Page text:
SQL Hacks

Errata for SQL Hacks

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The errata list is a list of errors and their corrections that were found after the product was released. If the error was corrected in a later version or reprint the date of the correction will be displayed in the column titled "Date Corrected".

The following errata were submitted by our customers and approved as valid errors by the author or editor.

Color Key: Serious Technical Mistake Minor Technical Mistake Language or formatting error Typo Question Note Update



Version Location Description Submitted By Date Submitted Date Corrected
Printed
Page 15
bottom of page

There are two SQL INSERT examples at the bottom of the page. In the first one, the order of the first two column names is correct and corresponds with the order of the values given to be inserted. In the second one, the first two column names are transposed both in relation to the first example and in relation to the values given later in the statement to be inserted: The former specifies libraryReturn(member,book,returnDate,fine) but the latter erroneously specifies libraryReturn(book,member,returnDate,fine)

Note from the Author or Editor:
Hack #2, p15 In the very last SQL query about "SQL Server", the line: "libraryReturn(book,member,returnDate,fine)" needs to be replaced with: "libraryReturn(member,book,returnDate,fine)" As the submitter says, the other queries are fine.

Anonymous    Sep 13, 2013
Printed
Page 37-38
Hack #11

The query is supposed to return the greatest number of items for each person. It does not. It brings back the latest date that each person purchased something. The SQL *should* be: SELECT o1.customer,o1.whn,o1.totalitems FROM orders o1 JOIN orders o2 on (o1.customer = o2.customer) GROUP BY o1.customer,o1.whn,o1.totalitems HAVING o1.totalitems = max(o2.totalitems)

Note from the Author or Editor:
Hack #11, pp37,38 In paragraph 1, add in the following clarification text after "shown in Table 2-6.". "This shows the total number of items ordered by a customer on a particular day." In the SQL shown in the bottom of page 37, replace "o1.whn" with "o1.totalitems". replace "MAX(whn)" with "MAX(o2.totalitems)". In the SQL shown at the top of page 38. replace "HAVING o1.whn = max(o2.whn)" with "HAVING o1.totalitems = MAX(o2.totalitems)"

Anonymous    Sep 13, 2013
Printed
Page 39
CREATE VIEW example SQL in middle of page

The view can be created but select * from newSalary fails with refernce to a boolean error. Not sure if this is due to using HSQLDB. As an alternate solution, to calculate the new salaries based on the number of discrepancies per employee, I did the following: select id , case when v = 0 then salary + 100 when v > 1 then salary - 100 else salary end as adj_salary from employee join (select id as bar, count(emp) as v from employee left join disciplinary on (id=emp) group by id ) on (id = bar) The view named newSalary could then be created using the above. This apporach may have performance issues (would like to have your opinion on this). However, it was fun to write and leveraged the use of a derived table (as per page 25, Hack #6)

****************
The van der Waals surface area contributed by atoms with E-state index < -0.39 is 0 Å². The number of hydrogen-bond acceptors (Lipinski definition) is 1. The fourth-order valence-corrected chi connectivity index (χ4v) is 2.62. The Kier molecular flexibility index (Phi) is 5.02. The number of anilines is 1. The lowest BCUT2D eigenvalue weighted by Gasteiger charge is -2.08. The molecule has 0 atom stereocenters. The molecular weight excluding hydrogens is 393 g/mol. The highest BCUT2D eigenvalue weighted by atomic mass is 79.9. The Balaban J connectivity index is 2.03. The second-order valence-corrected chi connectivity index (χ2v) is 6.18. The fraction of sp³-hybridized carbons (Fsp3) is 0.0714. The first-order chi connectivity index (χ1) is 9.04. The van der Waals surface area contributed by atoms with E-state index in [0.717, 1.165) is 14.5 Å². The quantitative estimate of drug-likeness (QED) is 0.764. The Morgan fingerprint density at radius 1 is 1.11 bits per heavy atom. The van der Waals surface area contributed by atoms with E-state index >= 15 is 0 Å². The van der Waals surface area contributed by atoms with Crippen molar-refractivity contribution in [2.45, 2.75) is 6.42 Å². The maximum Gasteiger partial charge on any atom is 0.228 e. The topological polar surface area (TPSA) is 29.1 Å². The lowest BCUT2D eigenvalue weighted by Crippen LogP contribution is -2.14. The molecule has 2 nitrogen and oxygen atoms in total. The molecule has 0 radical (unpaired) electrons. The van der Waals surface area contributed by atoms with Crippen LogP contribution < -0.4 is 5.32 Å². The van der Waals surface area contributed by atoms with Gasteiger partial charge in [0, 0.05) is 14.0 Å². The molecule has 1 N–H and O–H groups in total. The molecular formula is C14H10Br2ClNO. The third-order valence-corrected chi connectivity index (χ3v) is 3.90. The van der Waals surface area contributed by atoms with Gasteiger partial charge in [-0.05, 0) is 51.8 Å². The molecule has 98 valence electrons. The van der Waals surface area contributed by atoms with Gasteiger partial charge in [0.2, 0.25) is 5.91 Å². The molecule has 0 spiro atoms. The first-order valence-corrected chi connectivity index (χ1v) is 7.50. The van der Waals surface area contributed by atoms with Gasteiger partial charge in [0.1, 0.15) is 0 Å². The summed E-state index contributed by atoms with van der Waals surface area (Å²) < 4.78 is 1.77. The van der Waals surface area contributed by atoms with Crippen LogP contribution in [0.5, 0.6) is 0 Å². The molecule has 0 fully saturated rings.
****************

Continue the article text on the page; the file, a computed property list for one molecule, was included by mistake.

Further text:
Note from the Author or Editor:
Hack #12, pp39 Suggest inserting an aside note box with the following contents: A reader had problems running the CREATE VIEW query in the middle of page 39. They were using the HSQLDB database engine, which is not one of the ones the authors looked at when the original hack was written. The reader has submitted an alternative SQL statement using a derived table (see Hack #6). CREATE VIEW newSalary AS SELECT id, CASE WHEN dt = 0 THEN salary+100 WHEN dt > 1 THEN salary-100 ELSE salary END AS v FROM employee LEFT JOIN (SELECT id AS bar, COUNT(emp) as dt FROM employee LEFT JOIN disciplinary ON (id=emp) GROUP BY id) ON (id = bar) The reader also asks about performance issues in doing this. As the derived table is recalculated for each row of employee, there is a cost greater that that of the original query. However the derived table does get processed quickly, as it is constrained using id=emp, which will no doubt use an index. Thus the performance impact it likely to be small on a well designed database engine.